The second one has an adorable whale print.
Notice anything? Of course you do! Both quilts were made with exactly the same pattern. I was in a hurry to use up these fabrics, so I cut myself a kit of each one, based on the Quilts for Kids patterns. These quilts are going to Quilts for Kids to cheer up little ones in hospitals. (To find out more about Quilts for Kids, click here .)
I can't even remember how many 4 patch quilts I've made for Quilts for Kids, starting from a kit they sent me years ago. So I wasn't worried about repeating myself. After all, charity quilts are meant to be made quickly. I'm not doing art here.
But here's a top I finished last weekend:
It occurred to me to worry a little when I found myself sewing so many 4 patches. I've been quilting for 40 years. I know and love lots of other patterns. What the four patch is going on here?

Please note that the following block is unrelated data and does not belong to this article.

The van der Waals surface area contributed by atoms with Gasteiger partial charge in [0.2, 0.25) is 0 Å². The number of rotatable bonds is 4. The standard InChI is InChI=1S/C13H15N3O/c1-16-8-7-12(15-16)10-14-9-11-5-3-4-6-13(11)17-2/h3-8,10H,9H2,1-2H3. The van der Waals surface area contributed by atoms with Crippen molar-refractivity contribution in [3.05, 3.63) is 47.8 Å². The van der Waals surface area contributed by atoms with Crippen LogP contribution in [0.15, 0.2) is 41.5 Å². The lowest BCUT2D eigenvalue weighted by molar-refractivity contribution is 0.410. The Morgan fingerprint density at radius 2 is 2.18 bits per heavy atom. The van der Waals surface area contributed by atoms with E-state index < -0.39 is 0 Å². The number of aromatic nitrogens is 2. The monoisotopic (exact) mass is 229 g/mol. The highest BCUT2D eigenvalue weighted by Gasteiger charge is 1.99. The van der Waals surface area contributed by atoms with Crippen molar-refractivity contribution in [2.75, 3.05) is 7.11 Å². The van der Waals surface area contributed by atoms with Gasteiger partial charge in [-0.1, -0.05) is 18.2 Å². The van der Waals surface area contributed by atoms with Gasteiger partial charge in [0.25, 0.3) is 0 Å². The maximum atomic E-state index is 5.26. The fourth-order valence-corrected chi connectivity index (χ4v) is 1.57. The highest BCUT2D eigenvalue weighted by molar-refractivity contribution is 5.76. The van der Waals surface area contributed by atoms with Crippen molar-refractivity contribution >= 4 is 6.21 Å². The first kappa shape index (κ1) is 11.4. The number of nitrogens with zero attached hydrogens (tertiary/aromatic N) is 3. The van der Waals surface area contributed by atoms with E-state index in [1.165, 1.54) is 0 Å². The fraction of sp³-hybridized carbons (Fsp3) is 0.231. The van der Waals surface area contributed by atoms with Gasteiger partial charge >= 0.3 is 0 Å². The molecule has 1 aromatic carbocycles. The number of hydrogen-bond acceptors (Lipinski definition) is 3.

There is a lot to be said for the 4 patch. It is probably the simplest quilt block anyone could make. There are only 4 pieces, all exactly the same size, and only 3 seams. It's got great diagonal movement, depending on how you place the colors.
Generations of children have learned to sew quilts by starting with a four patch. The four patches in the quilt above may very well have been made by a mother and daughter back around 1900. I found them in an antique store and set them into the quilt above. Some were well sewn by hand, and some had to be reinforced with machine stitching before I could use them.
I don't really know why I'm stuck in Four Patch Land at the moment. But now that I know where I am (like on a map where it says You Are Here) I can take a look around and find my way to Somewhere Else.
Wonder where that will be?
I'm wishing you great journeys this week, in quilting and otherwise.